When it comes to thinking about the environment, and how best to take care of the planet, it's easy to feel overwhelmed. Luckily, there are tons of ways each one of us can make the world a healthier and happier place to be. Depending on our individual lifestyle, being eco-conscious may already be a top priority, with recycling, reducing, and curbing waste as everyday considerations. For others, wondering how we can combat pollution or help beat the planet's rising temperatures is an entirely new prospect.
No matter where your starting point is, it's normal to ask yourself: What can I, as an individual, actively do to help prevent temperatures from continuing to rise? What activities can I add into my regular routine that help me take better care of the planet? According to a new study in Environmental Research Letters, researchers calculated the effects of certain lifestyles in combating rising temperatures, actually ranking their effectiveness. Scientists quantified certain behaviors with carbon dioxide equivalents, measuring emissions in terms of their “global warming potential."
Here are the top five things you can do, according to their findings.
Researchers found that switching to a plant-based diet is four times as effective as recycling, eight times as effective as changing all the light bulbs in your home to energy-efficient bulbs, and almost five times as effective as simply reducing the amount of meat you eat. Thankfully, the spike in meat-free meal choices and accessibility to healthy meat alternatives has made it easier than ever to go vegan.
Swapping your gas-guzzler for a more fuel-efficient model can cut fuel consumption by 10 percent. If everyone in the United States made just this change, we’d save $25 billion in fuel costs and 100 million metric tons of exhausted carbon dioxide every year.
Researchers discovered that an a person who eats meat and takes one transatlantic airline flight per year meets their “personal carbon budget” just with those two actions. If foregoing that Eurotrip is too extreme, look for direct flights and carbon offset options (check out TripZero for more information), or make it your duty to book your ticket on an airline that utilizes biofuels.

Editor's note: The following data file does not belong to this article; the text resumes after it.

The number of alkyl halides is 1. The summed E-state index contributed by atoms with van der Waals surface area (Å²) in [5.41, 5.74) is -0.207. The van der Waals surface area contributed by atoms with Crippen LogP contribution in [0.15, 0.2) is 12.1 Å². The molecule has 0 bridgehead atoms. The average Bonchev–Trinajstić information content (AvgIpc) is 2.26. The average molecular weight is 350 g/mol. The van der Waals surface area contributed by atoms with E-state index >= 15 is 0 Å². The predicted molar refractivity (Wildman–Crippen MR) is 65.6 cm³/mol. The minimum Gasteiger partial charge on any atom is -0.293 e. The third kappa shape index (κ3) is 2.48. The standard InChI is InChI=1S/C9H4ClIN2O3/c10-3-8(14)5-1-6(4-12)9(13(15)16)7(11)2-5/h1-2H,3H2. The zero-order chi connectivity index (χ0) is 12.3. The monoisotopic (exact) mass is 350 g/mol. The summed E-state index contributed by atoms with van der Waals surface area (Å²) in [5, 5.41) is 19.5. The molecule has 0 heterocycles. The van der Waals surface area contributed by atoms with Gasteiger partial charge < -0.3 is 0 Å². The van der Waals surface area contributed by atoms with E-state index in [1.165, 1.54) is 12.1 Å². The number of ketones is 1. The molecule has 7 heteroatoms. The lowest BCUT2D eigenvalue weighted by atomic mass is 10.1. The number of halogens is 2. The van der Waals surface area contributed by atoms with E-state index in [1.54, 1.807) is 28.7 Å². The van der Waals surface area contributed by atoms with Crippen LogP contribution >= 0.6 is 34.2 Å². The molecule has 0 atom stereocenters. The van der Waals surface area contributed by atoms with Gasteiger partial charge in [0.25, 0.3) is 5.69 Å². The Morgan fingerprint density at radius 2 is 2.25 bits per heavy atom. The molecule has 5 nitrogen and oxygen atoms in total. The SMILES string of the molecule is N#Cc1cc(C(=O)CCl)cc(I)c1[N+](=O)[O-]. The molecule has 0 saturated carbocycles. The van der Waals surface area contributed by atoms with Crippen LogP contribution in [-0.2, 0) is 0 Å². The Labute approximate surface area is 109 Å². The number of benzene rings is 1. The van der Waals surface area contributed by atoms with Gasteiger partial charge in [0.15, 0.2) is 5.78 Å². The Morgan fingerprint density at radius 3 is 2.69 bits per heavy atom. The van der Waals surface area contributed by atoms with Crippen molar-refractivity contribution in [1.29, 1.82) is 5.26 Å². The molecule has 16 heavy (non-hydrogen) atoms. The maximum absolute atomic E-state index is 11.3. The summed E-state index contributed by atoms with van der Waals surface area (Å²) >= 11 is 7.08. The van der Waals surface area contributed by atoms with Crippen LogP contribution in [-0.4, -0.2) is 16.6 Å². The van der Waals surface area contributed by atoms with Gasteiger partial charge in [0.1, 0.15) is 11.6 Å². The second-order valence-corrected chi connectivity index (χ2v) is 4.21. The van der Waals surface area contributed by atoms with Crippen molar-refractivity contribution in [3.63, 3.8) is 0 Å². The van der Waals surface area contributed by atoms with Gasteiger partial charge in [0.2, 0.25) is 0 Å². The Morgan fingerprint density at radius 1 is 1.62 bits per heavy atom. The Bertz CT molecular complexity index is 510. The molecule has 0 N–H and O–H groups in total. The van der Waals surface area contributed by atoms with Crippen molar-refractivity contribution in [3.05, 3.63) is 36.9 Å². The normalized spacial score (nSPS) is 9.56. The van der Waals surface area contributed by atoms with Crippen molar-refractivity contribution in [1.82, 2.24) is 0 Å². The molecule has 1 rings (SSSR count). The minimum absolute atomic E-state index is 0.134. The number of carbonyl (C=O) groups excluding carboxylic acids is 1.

“Until the emissions associated with desired services are reduced to zero, population will continue to be a multiplier of emissions,” researchers write in the study. Going car-free may put you in better shape (bicycling and walking everywhere will do wonders for your heart, skin, blood, muscles and organs), lower traffic congestion, and push us away from our dependence on petroleum.
If you do go all the way, you can rest easy knowing switching from car to bicycle for one year saves on average 2.4 tons of carbon dioxide emissions from reaching the atmosphere.
Of anything you can do as an individual to combat rising temperatures, the most significant of all is to have one less child. People in developed countries who forego that second (or first, or fourth) child save more than 58 tons of carbon dioxide emissions every year. In the United States, a family having one fewer child will save the same emissions as 684 teenagers who begin comprehensive recycling and continue the action for their entire lives.
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